Also any opinions on choice between the two? Other than a different OpAmp and the K7 not explicitly stating it doesn't support Teaming on the NICs, all I can spot is a heat pipe on the K5 that isn't there on the Gaming 5, so I'm left presuming its better. $10 difference says the same, but not by much.

I have not really looked indept at the actual diffrences between the Gaming 5 and 7 yet.
The vrm circuitry looks the same to me.
So i assume that the diffrences probably lay in connectivity options mainly.
Those heatpipes basicly are more a blingy thing.
Allthough they do help a bit with dissipating the heat a littlebit quicker comming from the Vishay Sira12 and Sira18 mosfets underneath the heatsinks a bit.
So yeah the heatpipe does have a function, but the vrm temperature diffrence will probably not,
really be that significantly diffrent between having an actual heatpipe and not having it.
If you have a decent airflow in your case.
Kabylake doesnt really consume a shit ton of power for that matter.
Its not like X99 with 8 or 10 core i7´s.
But if the price diffrence is only a few bucks then why not.
It allways helps a littlebit.

well, it wasn't a straight verticle move from the Gaming 5 to the Gaming 7.. Its actually what looks to be a different series.. its a Gaming K7, which is priced between the 5 and 7. There also exists a K5. The feature differences are very minimal it appears.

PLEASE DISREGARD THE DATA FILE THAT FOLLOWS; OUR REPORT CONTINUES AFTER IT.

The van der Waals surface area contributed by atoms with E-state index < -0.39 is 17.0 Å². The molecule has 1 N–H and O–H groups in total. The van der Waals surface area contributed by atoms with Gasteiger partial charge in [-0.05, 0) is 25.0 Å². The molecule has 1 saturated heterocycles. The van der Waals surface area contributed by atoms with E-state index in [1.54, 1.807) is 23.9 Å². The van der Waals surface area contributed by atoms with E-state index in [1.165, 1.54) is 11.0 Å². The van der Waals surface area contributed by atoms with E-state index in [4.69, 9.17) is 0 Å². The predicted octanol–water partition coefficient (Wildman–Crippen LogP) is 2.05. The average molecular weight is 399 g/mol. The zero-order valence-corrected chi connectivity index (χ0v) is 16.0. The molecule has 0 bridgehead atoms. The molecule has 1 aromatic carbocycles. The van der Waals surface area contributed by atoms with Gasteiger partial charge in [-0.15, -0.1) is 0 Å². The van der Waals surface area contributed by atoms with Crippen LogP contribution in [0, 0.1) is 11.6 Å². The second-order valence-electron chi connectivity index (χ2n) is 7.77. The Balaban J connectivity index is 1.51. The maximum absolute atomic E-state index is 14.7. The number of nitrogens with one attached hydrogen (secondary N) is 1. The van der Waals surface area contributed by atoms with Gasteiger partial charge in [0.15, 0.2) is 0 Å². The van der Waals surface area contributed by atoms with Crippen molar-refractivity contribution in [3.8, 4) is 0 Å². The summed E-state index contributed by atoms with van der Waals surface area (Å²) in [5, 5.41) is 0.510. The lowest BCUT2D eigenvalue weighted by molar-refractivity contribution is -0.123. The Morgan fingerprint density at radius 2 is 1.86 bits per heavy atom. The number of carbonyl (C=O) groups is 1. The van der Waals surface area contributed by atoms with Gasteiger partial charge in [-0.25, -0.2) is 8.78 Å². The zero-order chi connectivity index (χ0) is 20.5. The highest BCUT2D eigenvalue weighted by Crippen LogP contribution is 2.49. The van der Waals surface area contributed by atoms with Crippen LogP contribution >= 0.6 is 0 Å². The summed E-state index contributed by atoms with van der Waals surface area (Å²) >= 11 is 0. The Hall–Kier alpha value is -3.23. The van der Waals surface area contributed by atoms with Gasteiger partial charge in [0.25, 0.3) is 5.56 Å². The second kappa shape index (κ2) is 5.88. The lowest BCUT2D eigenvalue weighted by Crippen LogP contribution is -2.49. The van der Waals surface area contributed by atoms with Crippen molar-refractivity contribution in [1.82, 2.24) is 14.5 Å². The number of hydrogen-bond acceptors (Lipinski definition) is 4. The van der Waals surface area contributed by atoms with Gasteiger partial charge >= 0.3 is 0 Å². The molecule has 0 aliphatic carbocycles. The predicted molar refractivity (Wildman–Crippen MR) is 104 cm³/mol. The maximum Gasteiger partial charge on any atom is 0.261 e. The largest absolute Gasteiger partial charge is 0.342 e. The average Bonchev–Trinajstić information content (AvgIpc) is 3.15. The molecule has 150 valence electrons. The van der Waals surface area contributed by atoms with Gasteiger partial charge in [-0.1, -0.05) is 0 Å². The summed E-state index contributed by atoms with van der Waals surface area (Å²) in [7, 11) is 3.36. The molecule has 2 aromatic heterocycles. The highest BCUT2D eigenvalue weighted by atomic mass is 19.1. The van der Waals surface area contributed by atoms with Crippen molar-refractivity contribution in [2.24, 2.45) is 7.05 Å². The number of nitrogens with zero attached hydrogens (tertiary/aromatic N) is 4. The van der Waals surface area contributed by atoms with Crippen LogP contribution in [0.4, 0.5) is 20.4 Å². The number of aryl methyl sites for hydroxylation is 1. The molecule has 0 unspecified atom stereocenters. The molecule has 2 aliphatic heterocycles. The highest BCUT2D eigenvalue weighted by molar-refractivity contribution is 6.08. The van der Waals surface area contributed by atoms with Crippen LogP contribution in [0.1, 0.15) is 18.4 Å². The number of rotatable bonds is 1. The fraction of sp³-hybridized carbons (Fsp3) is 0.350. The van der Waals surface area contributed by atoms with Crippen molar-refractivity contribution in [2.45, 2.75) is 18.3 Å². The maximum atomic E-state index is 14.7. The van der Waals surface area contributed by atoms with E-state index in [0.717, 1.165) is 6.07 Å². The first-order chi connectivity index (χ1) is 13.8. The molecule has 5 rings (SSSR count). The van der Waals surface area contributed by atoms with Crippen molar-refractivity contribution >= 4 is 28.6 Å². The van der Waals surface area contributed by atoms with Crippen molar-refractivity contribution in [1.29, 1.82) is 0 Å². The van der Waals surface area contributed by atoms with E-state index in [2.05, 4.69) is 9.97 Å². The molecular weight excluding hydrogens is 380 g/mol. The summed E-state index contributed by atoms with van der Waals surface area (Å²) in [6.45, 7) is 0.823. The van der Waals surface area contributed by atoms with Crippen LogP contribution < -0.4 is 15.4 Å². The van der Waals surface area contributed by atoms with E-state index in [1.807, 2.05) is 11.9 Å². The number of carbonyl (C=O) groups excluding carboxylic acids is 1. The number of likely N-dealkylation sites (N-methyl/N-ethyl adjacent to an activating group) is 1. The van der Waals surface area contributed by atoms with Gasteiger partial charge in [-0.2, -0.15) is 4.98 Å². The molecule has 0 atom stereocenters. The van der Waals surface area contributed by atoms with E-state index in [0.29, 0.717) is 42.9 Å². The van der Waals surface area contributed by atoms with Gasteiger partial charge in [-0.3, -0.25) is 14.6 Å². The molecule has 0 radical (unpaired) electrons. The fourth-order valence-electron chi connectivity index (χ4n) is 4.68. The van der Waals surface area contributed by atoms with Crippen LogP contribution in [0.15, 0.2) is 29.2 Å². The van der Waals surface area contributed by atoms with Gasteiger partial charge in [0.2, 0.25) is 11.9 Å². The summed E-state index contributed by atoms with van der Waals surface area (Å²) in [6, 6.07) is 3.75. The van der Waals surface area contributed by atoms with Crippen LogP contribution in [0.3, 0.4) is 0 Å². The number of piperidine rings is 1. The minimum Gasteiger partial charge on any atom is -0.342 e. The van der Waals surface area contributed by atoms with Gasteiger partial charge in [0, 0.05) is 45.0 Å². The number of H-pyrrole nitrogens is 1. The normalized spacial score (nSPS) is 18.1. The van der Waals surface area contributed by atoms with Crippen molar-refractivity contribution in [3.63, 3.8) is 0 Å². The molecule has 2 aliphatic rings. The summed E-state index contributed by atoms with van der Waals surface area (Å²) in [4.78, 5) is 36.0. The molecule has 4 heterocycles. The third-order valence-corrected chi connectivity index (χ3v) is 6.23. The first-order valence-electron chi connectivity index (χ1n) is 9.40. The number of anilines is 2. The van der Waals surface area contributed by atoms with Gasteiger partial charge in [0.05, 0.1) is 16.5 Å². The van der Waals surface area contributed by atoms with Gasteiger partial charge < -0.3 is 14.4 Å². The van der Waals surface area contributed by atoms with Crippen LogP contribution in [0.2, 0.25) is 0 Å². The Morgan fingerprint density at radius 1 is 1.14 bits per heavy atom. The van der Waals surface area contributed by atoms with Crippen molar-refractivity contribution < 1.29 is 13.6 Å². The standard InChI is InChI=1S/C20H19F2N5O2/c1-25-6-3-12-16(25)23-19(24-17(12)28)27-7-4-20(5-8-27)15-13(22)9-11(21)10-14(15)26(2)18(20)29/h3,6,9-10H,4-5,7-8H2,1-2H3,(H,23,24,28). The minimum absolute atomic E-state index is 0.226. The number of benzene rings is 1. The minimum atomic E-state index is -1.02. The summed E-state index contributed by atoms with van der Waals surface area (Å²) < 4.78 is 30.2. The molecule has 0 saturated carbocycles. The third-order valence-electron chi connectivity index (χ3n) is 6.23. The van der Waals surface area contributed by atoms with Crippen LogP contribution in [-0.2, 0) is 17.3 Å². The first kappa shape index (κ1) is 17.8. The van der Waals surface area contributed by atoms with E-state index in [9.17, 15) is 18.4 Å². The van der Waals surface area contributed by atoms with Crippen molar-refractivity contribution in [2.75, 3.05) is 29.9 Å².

A comparison of the specs as listed on Gigabyte's website:

If someone stumbles across this and is asking the same thing, there ya go. Hopefully the link sticks around :)

I agree these all look very similar.. The Gaming 7 is out because of the Creative audio chip, but the K7 has the ALC1220 like the Gaming 5 and most of the other boards in the lineup. The Gaming 7 does seem to have a more popular op-amp (I'm not going to say better, but it does produce a nicer sound IMO) than the Gaming 5 and K7, so if linux isn't your thing that might be a factor but an Op-Amp is like $5-10.

As of now I'm set on the K7 because, like you said, if the price difference is only a few bucks then why not.

This with the K and without the K thing is weird though. I did e-mail them and ask but I don't expect a response for at least 3 days, so I figure I'd ask you guys.

I don't build systems but every few years (or, even upgrade them), so I'm really at a loss when it comes to a lot of the subtleties and details.